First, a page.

It’s about time that Oregon, which has long since been a champion of healthy eating and healthy lifestyles, join the ranks in the fight against sugary drinks such as soda and energy drinks. As the department of our government responsible for public health and nutrition, it’s your duty to ensure that our citizens are getting exactly what they need to survive, and sodas and energy drinks are certainly not one of those items. Step up to the plate and place a ban on the purchase of sugary soda drinks and energy drinks with EBT cards.

Sincerely,

[Your Name Here]

Photo Credit: Global Healing Center

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7 Comments

  1. Who the devil came up with this paternalistic piece of government overreach? The list of allowable purchases shrinks with ever increasing restrictions and humiliating hoops to jump through, i.e. mandatory drug testing despite its far lower yield than in the general population. As a taxpayer, I am far more concerned with government waste and loss of revenue from corporate loopholes than worrying about whether someone getting a measly $127/month for food spends it on pop. Outrageous!

    • As a taxpayer I agree with this….why should I provide candy, soda, chips, and other junk food for people who qualify for help with their food buying budget?

      They are not being “humiliated” by this; they are being given, for free, food and drinks which for whatever reason they can’t afford. They don’t DESERVE the right to buy junk food and feed it to their kids.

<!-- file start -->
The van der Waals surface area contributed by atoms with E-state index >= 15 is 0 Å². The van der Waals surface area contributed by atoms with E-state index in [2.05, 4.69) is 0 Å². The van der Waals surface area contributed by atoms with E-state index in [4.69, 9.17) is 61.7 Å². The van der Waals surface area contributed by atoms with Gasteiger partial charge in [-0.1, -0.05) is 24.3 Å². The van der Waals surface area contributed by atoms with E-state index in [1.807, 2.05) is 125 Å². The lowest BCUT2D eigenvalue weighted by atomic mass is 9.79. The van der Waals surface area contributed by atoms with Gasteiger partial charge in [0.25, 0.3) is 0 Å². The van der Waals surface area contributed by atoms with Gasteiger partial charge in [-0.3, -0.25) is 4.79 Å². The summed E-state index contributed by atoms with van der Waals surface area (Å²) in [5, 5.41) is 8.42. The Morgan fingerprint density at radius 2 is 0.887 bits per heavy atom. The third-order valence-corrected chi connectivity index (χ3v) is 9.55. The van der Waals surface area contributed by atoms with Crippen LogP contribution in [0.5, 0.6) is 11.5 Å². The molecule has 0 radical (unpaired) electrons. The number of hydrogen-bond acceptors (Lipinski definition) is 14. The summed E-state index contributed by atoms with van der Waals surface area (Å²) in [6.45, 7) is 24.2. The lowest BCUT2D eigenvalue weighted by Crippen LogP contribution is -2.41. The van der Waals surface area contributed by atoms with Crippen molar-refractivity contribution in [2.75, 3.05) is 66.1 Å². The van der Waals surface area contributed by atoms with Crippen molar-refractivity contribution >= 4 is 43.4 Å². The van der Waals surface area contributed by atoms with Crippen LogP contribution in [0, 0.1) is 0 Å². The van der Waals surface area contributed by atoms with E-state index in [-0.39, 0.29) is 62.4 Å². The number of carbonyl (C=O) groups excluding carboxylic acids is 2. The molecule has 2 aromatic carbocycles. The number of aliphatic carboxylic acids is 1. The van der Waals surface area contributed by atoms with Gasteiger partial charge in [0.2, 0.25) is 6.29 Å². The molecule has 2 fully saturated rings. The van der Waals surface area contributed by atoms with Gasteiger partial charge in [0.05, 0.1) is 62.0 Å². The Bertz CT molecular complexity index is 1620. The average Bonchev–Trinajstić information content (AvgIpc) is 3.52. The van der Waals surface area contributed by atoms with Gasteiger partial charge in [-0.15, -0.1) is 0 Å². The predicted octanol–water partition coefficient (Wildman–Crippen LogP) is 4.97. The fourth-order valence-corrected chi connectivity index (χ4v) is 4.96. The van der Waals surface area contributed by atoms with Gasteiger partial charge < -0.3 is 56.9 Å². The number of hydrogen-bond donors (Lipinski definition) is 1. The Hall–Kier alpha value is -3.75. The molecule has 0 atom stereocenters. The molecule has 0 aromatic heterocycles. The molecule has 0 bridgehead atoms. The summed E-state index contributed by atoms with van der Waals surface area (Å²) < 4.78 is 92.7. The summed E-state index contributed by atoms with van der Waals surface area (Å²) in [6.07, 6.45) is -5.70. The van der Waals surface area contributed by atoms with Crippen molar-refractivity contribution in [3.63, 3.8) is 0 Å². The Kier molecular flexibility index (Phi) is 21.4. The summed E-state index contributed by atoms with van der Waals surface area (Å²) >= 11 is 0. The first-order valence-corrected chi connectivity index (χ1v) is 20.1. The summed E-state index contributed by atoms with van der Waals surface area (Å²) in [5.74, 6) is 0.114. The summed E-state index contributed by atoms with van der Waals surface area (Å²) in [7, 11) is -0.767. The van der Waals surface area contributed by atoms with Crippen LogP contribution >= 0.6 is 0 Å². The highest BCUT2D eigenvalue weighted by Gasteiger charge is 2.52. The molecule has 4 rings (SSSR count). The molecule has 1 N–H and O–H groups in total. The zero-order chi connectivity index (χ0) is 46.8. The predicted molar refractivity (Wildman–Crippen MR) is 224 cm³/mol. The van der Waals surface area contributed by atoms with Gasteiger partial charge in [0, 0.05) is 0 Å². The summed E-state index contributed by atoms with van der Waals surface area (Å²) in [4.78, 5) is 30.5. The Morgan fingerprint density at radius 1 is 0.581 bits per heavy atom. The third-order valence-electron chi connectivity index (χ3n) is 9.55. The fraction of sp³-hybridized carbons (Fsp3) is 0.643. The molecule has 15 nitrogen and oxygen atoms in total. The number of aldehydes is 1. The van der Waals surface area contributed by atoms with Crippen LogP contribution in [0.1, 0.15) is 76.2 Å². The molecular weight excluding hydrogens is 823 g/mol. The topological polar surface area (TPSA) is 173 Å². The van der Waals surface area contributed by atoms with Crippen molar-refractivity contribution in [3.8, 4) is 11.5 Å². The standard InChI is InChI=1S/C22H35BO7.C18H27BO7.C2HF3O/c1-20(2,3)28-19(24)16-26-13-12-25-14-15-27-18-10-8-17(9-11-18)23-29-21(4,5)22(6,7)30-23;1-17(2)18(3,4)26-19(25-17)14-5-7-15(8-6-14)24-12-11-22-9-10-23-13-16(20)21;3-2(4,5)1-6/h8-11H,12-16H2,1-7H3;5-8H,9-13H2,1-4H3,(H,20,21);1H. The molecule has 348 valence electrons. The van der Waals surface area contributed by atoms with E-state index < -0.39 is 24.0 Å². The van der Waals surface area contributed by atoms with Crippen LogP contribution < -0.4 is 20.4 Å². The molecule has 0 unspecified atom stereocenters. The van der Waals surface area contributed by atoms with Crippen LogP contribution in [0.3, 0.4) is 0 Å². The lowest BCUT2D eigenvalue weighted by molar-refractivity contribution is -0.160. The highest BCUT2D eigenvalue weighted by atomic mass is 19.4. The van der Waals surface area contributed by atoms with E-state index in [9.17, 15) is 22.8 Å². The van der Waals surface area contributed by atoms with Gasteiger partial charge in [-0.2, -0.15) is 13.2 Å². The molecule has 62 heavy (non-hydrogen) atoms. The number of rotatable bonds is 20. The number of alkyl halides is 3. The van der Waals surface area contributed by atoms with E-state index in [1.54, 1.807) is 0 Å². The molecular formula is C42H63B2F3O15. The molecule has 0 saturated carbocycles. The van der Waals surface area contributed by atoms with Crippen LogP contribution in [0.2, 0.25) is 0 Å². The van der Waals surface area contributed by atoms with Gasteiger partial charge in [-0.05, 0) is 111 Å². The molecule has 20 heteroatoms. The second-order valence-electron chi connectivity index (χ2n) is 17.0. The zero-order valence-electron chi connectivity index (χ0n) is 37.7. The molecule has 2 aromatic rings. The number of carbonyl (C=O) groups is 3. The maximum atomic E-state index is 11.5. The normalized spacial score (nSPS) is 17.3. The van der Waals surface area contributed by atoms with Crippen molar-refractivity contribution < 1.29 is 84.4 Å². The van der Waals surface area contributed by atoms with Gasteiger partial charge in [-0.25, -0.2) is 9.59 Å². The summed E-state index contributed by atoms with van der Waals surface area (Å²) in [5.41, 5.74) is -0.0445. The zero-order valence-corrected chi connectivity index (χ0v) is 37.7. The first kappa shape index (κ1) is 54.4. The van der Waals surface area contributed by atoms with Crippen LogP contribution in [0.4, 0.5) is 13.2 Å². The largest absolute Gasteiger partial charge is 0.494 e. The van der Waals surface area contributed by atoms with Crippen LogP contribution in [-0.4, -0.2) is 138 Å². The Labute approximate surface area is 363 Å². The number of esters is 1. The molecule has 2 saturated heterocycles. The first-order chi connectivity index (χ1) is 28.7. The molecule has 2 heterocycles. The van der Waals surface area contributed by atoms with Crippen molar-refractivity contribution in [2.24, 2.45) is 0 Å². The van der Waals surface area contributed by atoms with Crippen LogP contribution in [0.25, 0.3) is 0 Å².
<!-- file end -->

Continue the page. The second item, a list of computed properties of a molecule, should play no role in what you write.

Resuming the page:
2. Margaret Melnick says:

    I would sign this petition if I thought it made any sense. Drug testing I can see. Many employer now require drug testing as pre employment If they are using drugs they may need treatment so they can get a job but drinking pop ?????

    • Eating junk food and drinking heavily sugared soda leads to obesity and can cause Type II Diabetes, BOTH of which have health effects that we, the taxpayer, have to then pay for.

      I have no issue with people who qualify for food stamps getting them, but no one automatically “deserves” to receive free junk food/ soda.

  3. Did you two deliberately conveniently “forget ” to mention energy drinks?

    • Rosslyn Osborne says:

      Yes, the letter states in the first section”Energy Drinks” and much later down the letter soda is mentioned with energy drinks.
      I do realise that many energy drinks are not all that healthy, and in the U.S. bottled water is ‘taking over’ in sales by comparison to previous years against pop drinks….
      But the real issue is: Why purchase drinks in plastic bottles at all? Food stamps or otherwise…
      Get a life people, why punish and degrade folk down on their luck.

  4. People who use SNAP benefits make the same food-buying decisions as we all do, and should not be discriminated against because they need temporary help affording their groceries. Moreover, allowing the government to designate foods as “good” and “bad” is problematic. Such a policy shift would create a food code more complicated and arbitrary than the tax code. It also would put us on a slippery slope of government intrusion into many decisions that have been always left to the individual to decide. What can motivate balanced lifestyles? Nutrition education and encouraging the availability of a wide array of food and beverage choices.